ERIC Number: ED359118
Record Type: Non-Journal
Publication Date: 1993-Mar
Reference Count: N/A
Constitutionalism in Education for Democracy: The Continuing Relevance of Arguments on Constitutional Government of the American Founding Era.
Patrick, John J.
This paper contends that the issues of constitutional government debated during the founding of the United States should be in the core curriculum of any school that seeks to educate students to become responsible citizens of a constitutional democracy. For purposes of teaching students, the issues debated by founding-era political thinkers can be formulated around three central, interconnected paradoxes: (1) how to achieve liberty with order, (2) how to have majority rule with minority rights, and (3) how to secure the public good and the private rights of individuals. Those documents that exemplify the founding-era consensus and controversy about constitutionalism are identified. These documents include The Declaration of Independence, the Pennsylvania Constitution of 1776, the Massachusetts Constitution of 1780, and many of the papers from the debate between the Federalists and the Anti-Federalists. All of these documents are suggested for student study and research. Finally, three imperatives of teaching and learning about American Constitutionalism are identified and discussed. These imperatives are: (1) systematic teaching of the ideas and issues of the founding-era dialogue and debate on constitutionalism; (2) intellectually active learning by inquiring students; and (3) ongoing inquiry about ideas and issues in an open classroom climate. Contains 48 references. (DB)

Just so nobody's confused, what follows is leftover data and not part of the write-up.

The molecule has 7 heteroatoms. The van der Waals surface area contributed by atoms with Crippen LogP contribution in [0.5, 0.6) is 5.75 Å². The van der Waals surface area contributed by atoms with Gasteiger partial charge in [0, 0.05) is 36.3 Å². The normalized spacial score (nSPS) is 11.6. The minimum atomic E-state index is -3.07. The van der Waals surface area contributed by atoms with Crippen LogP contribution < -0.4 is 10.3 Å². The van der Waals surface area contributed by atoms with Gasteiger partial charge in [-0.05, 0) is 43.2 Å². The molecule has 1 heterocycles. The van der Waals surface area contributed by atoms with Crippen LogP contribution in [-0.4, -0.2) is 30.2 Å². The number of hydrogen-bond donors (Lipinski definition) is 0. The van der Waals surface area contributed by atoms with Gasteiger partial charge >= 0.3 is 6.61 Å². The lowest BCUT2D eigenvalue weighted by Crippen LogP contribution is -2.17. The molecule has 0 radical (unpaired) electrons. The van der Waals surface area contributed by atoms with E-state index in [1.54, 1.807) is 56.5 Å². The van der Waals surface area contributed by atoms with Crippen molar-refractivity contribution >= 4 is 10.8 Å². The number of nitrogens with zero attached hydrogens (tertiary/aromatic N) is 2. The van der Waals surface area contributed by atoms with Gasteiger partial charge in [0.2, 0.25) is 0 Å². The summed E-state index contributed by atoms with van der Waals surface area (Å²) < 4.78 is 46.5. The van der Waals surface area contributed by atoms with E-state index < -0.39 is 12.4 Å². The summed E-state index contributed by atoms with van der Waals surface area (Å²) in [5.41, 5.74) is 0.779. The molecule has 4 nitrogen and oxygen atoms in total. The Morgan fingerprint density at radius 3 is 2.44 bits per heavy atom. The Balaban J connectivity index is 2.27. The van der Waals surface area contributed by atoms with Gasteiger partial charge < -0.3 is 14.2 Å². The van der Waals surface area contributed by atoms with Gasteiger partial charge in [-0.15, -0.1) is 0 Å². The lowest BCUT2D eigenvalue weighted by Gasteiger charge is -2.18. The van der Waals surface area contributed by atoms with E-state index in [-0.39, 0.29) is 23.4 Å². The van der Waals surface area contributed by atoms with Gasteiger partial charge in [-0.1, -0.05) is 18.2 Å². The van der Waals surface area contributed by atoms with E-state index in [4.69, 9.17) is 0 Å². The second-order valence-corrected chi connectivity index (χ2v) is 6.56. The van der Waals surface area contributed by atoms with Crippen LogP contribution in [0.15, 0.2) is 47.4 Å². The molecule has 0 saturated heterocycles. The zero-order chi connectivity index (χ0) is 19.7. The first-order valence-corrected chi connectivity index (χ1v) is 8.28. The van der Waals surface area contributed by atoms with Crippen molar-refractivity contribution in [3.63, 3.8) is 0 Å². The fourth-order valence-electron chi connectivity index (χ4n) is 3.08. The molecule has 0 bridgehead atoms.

Publication Type: Information Analyses; Speeches/Meeting Papers
Education Level: N/A
Authoring Institution: N/A
Identifiers - Laws, Policies, & Programs: United States Constitution